Validation of PROMIS® Physical Function Computerized Adaptive Tests for Orthopaedic Foot and Ankle Outcome Research
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In 2012, the American Orthopaedic Foot & Ankle Society® established a national network for collecting and sharing data on treatment outcomes and improving patient care. One of the network’s initiatives is to explore the use of computerized adaptive tests (CATs) for patient-level outcome reporting.
We determined whether the CAT from the NIH Patient Reported Outcome Measurement Information System® (PROMIS®) Physical Function (PF) item bank provides efficient, reliable, valid, precise, and adequately covered point estimates of patients’ physical function.
After informed consent, 288 patients with a mean age of 51 years (range, 18–81 years) undergoing surgery for common foot and ankle problems completed a web-based questionnaire. Efficiency was determined by time for test administration. Reliability was assessed with person and item reliability estimates. Validity evaluation included content validity from expert review and construct validity measured against the PROMIS® Pain CAT and patient responses based on tradeoff perceptions. Precision was assessed by standard error of measurement (SEM) across patients’ physical function levels. Instrument coverage was based on a person-item map.
Average time of test administration was 47 seconds. Reliability was 0.96 for person and 0.99 for item. Construct validity against the Pain CAT had an r value of −0.657 (p < 0.001). Precision had an SEM of less than 3.3 (equivalent to a Cronbach’s alpha of ≥ 0.90) across a broad range of function. Concerning coverage, the ceiling effect was 0.32% and there was no floor effect.
The PROMIS® PF CAT appears to be an excellent method for measuring outcomes for patients with foot and ankle surgery. Further validation of the PROMIS® item banks may ultimately provide a valid and reliable tool for measuring patient-reported outcomes after injuries and treatment.
Level of Evidence
Level III, diagnostic study. See Instructions for Authors for a complete description of levels of evidence.
KeywordsItem Response Theory Item Bank Computerize Adaptive Test Foot Function Index Hallux Rigidus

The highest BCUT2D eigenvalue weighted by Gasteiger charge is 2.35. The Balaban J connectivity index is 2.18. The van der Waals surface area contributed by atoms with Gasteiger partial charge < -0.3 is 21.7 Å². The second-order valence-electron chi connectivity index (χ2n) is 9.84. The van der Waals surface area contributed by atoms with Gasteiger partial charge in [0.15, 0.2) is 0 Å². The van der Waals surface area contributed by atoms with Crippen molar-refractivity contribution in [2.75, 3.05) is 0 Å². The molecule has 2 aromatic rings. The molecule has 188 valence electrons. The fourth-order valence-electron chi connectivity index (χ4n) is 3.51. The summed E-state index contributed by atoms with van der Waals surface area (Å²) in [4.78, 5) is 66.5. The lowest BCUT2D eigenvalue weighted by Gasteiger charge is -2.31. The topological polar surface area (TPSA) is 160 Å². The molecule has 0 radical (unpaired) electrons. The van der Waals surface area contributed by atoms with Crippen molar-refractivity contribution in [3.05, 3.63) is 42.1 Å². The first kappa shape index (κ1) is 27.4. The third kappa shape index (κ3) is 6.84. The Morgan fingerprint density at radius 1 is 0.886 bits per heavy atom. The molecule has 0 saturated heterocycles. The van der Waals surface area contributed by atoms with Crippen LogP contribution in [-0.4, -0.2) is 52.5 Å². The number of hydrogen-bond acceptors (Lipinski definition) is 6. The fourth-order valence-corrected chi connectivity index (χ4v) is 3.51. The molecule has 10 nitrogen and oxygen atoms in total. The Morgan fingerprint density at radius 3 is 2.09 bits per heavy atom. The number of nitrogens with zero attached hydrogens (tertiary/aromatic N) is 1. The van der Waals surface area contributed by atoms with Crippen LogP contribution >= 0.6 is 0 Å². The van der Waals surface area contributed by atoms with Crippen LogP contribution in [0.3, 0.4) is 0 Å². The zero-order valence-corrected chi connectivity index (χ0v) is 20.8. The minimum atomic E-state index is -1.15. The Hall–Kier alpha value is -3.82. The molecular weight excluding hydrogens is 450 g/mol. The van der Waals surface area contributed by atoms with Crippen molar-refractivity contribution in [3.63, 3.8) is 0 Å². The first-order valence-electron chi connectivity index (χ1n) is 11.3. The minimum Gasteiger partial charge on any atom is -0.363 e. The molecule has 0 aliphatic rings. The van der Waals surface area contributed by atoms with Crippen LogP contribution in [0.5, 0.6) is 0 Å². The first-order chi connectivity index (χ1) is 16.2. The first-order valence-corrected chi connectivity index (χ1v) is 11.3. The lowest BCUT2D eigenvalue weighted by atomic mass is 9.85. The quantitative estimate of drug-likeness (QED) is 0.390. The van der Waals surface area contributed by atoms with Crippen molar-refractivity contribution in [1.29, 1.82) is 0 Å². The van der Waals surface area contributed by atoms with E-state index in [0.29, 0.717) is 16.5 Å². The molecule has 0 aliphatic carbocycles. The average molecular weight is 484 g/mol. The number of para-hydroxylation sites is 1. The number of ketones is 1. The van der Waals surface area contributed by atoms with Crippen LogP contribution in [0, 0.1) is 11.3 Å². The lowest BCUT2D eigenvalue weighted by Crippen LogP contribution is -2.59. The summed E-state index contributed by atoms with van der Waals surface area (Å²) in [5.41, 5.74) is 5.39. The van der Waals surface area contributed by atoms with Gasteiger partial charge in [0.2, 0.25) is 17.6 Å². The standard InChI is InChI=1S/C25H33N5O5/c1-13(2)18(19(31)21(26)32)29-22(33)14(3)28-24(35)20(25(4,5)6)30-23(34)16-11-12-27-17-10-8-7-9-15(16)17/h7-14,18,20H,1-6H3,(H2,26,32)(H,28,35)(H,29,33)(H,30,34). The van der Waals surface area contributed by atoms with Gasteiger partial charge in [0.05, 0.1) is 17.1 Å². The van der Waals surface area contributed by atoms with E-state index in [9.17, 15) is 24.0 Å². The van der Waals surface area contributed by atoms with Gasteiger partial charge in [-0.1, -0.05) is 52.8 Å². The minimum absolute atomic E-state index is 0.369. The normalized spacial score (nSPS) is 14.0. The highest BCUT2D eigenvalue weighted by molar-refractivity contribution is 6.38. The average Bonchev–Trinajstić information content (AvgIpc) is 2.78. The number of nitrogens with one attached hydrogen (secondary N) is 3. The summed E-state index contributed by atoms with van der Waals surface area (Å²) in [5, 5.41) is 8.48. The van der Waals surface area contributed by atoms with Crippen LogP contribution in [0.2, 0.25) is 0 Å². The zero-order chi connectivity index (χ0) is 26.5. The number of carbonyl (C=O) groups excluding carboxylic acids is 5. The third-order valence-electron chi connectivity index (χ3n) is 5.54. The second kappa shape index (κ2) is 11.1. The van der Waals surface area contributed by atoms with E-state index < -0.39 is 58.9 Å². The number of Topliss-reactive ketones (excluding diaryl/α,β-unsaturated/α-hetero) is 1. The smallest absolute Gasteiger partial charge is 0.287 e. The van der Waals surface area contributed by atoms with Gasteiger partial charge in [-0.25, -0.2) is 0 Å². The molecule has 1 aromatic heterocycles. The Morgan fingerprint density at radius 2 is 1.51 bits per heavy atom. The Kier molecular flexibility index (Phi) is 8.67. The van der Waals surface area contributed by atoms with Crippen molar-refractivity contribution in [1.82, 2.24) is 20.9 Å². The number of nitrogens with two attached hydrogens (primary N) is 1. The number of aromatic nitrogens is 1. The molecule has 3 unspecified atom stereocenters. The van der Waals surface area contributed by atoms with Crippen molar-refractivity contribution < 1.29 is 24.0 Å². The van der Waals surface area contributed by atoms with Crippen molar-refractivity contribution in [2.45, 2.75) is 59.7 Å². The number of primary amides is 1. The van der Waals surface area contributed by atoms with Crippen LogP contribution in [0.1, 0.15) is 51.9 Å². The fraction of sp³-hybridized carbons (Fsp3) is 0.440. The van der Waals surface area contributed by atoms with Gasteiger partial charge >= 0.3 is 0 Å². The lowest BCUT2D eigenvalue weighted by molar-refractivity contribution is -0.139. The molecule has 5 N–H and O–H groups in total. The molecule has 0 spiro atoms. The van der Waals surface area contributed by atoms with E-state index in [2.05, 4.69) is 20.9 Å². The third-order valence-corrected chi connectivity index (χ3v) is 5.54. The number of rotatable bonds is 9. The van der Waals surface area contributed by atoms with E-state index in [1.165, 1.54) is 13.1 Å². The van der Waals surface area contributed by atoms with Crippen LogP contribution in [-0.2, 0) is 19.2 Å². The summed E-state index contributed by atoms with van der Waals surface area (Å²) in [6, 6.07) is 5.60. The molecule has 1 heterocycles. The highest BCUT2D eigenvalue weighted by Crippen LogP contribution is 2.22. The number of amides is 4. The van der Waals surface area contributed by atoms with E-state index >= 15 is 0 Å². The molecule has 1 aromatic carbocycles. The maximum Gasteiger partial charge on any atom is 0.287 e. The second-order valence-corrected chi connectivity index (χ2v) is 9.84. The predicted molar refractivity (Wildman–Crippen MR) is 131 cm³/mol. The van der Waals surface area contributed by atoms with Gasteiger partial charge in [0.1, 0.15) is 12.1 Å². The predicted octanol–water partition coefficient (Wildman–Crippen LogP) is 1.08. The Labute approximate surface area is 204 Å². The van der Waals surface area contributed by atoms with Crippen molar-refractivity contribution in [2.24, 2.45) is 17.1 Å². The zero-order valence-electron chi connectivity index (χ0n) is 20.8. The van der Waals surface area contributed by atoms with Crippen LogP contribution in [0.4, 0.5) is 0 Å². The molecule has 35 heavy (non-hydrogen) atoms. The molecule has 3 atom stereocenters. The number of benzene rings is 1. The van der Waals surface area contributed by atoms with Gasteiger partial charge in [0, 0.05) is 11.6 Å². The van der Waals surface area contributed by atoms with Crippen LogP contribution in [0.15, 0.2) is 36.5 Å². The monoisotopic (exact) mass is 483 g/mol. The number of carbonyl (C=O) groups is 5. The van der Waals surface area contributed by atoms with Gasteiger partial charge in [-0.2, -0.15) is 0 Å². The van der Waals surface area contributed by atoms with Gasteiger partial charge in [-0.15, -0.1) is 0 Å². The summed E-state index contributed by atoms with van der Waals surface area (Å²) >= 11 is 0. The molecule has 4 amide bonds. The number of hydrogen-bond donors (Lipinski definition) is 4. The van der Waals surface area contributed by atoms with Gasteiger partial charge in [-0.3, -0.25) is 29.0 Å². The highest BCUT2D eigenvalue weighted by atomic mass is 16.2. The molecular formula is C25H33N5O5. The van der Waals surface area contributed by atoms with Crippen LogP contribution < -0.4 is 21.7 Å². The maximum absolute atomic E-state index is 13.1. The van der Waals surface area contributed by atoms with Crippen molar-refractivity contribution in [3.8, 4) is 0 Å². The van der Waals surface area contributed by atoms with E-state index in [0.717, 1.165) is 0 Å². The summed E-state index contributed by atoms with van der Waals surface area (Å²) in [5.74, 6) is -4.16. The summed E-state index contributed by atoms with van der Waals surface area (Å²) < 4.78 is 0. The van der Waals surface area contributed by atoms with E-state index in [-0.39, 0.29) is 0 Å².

The authors thank Ian Alexander MD (Cleveland Clinic–Medina Hospital, Medina, OH, USA) for his extensive contributions to the AOFAS OFAR Network and this project. We acknowledge the contributing investigators of the OFAR Network, including Timothy R. Daniels MD (University of Toronto, Toronto, ON, Canada), James Brodsky MD (Baylor University, Houston, TX, USA), Jon Deland MD (Hospital for Special Surgery, New York, NY, USA), Scott Ellis MD (Hospital for Special Surgery, New York, NY, USA), Phinit Phisitkul MD (University of Iowa, Iowa City, IA, USA), W. Hodges Davis MD (OrthoCarolina Research Institute, Charlotte, NC, USA), Susan Ishikawa MD (The University of Tennessee–Campbell Clinic, Memphis, TN, USA), Loretta B. Chou MD (Stanford University, Redwood City, CA, USA), John Ketz MD (University of Rochester, Rochester, NY, USA), Margaret Chilvers MD (University of Arizona, Tucson, AZ, USA), Sam Flemister MD (University of Rochester, Rochester, NY, USA), Florian Nickisch MD (University of Utah, Salt Lake City, UT, USA), and Timothy Beals MD (University of Utah, Salt Lake City, UT, USA). We are thankful for the contributions of each of the 10 clinical testing sites in the OFAR Network. We also thank Lousanne Lofgren BS (AOFAS, Rosemont, IL, USA) and Rose Olea BS (AOFAS, Rosemont, IL, USA) for their tireless work on this project. Special thanks go to Christine Cheng BS (University of Utah, Salt Lake City, UT, USA) and Shirley D. Hon BS (University of Utah, Salt Lake City, UT, USA) for their tremendous support in data collection, analysis, manuscript preparation, and review. Finally, the study design, statistical and psychometric support, and computing resources provided by the Center for Outcomes Research and Assessment at the University of Utah Department of Orthopaedics are gratefully acknowledged.
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